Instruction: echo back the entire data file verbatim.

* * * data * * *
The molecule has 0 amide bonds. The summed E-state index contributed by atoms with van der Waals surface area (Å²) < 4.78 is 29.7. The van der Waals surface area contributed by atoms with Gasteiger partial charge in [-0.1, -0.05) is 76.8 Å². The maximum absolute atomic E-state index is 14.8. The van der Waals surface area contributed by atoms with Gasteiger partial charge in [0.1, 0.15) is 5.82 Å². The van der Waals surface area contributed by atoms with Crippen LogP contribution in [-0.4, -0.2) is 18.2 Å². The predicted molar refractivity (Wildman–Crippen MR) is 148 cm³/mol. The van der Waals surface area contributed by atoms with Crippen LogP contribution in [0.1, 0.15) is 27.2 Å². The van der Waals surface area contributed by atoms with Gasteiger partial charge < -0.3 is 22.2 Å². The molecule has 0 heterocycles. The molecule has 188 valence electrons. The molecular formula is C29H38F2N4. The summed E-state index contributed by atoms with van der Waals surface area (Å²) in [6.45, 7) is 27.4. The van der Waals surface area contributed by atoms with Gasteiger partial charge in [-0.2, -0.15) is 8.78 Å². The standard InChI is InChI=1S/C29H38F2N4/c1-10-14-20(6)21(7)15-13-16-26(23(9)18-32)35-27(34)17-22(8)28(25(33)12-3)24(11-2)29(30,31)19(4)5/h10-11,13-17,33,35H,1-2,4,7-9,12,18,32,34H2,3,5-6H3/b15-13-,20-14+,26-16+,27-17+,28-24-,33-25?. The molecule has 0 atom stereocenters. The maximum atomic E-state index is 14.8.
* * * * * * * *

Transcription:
The molecule has 0 amide bonds. The summed E-state index contributed by atoms with van der Waals surface area (Å²) < 4.78 is 29.7. The van der Waals surface area contributed by atoms with Gasteiger partial charge in [-0.1, -0.05) is 76.8 Å². The maximum absolute atomic E-state index is 14.8. The van der Waals surface area contributed by atoms with Gasteiger partial charge in [0.1, 0.15) is 5.82 Å². The van der Waals surface area contributed by atoms with Crippen LogP contribution in [-0.4, -0.2) is 18.2 Å². The predicted molar refractivity (Wildman–Crippen MR) is 148 cm³/mol. The van der Waals surface area contributed by atoms with Crippen LogP contribution in [0.1, 0.15) is 27.2 Å². The van der Waals surface area contributed by atoms with Gasteiger partial charge < -0.3 is 22.2 Å². The molecule has 0 heterocycles. The molecule has 188 valence electrons. The molecular formula is C29H38F2N4. The summed E-state index contributed by atoms with van der Waals surface area (Å²) in [6.45, 7) is 27.4. The van der Waals surface area contributed by atoms with Gasteiger partial charge in [-0.2, -0.15) is 8.78 Å². The standard InChI is InChI=1S/C29H38F2N4/c1-10-14-20(6)21(7)15-13-16-26(23(9)18-32)35-27(34)17-22(8)28(25(33)12-3)24(11-2)29(30,31)19(4)5/h10-11,13-17,33,35H,1-2,4,7-9,12,18,32,34H2,3,5-6H3/b15-13-,20-14+,26-16+,27-17+,28-24-,33-25?. The molecule has 0 atom stereocenters. The maximum atomic E-state index is 14.8.